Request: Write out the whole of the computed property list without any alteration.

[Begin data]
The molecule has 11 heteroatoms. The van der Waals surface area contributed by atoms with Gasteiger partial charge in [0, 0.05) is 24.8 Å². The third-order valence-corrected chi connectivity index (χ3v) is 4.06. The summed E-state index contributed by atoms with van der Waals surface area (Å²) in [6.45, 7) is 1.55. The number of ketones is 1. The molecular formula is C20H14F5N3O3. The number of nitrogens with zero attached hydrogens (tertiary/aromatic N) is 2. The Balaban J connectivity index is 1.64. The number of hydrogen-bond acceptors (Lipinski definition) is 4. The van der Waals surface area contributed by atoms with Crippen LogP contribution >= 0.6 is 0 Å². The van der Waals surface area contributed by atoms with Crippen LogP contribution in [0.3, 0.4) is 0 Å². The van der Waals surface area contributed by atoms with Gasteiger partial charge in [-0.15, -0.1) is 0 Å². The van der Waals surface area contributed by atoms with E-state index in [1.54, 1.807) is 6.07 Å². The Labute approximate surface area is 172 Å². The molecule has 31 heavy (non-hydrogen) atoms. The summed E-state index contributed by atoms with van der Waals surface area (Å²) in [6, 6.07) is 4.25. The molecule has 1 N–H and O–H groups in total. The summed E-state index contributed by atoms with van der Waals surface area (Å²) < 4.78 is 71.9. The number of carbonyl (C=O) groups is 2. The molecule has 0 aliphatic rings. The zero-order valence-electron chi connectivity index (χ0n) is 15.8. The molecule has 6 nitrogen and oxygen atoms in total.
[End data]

The molecule has 11 heteroatoms. The van der Waals surface area contributed by atoms with Gasteiger partial charge in [0, 0.05) is 24.8 Å². The third-order valence-corrected chi connectivity index (χ3v) is 4.06. The summed E-state index contributed by atoms with van der Waals surface area (Å²) in [6.45, 7) is 1.55. The number of ketones is 1. The molecular formula is C20H14F5N3O3. The number of nitrogens with zero attached hydrogens (tertiary/aromatic N) is 2. The Balaban J connectivity index is 1.64. The number of hydrogen-bond acceptors (Lipinski definition) is 4. The van der Waals surface area contributed by atoms with Crippen LogP contribution >= 0.6 is 0 Å². The van der Waals surface area contributed by atoms with Crippen LogP contribution in [0.3, 0.4) is 0 Å². The van der Waals surface area contributed by atoms with Gasteiger partial charge in [-0.15, -0.1) is 0 Å². The van der Waals surface area contributed by atoms with E-state index in [1.54, 1.807) is 6.07 Å². The Labute approximate surface area is 172 Å². The molecule has 31 heavy (non-hydrogen) atoms. The summed E-state index contributed by atoms with van der Waals surface area (Å²) in [6, 6.07) is 4.25. The molecule has 1 N–H and O–H groups in total. The summed E-state index contributed by atoms with van der Waals surface area (Å²) < 4.78 is 71.9. The number of carbonyl (C=O) groups is 2. The molecule has 0 aliphatic rings. The zero-order valence-electron chi connectivity index (χ0n) is 15.8. The molecule has 6 nitrogen and oxygen atoms in total.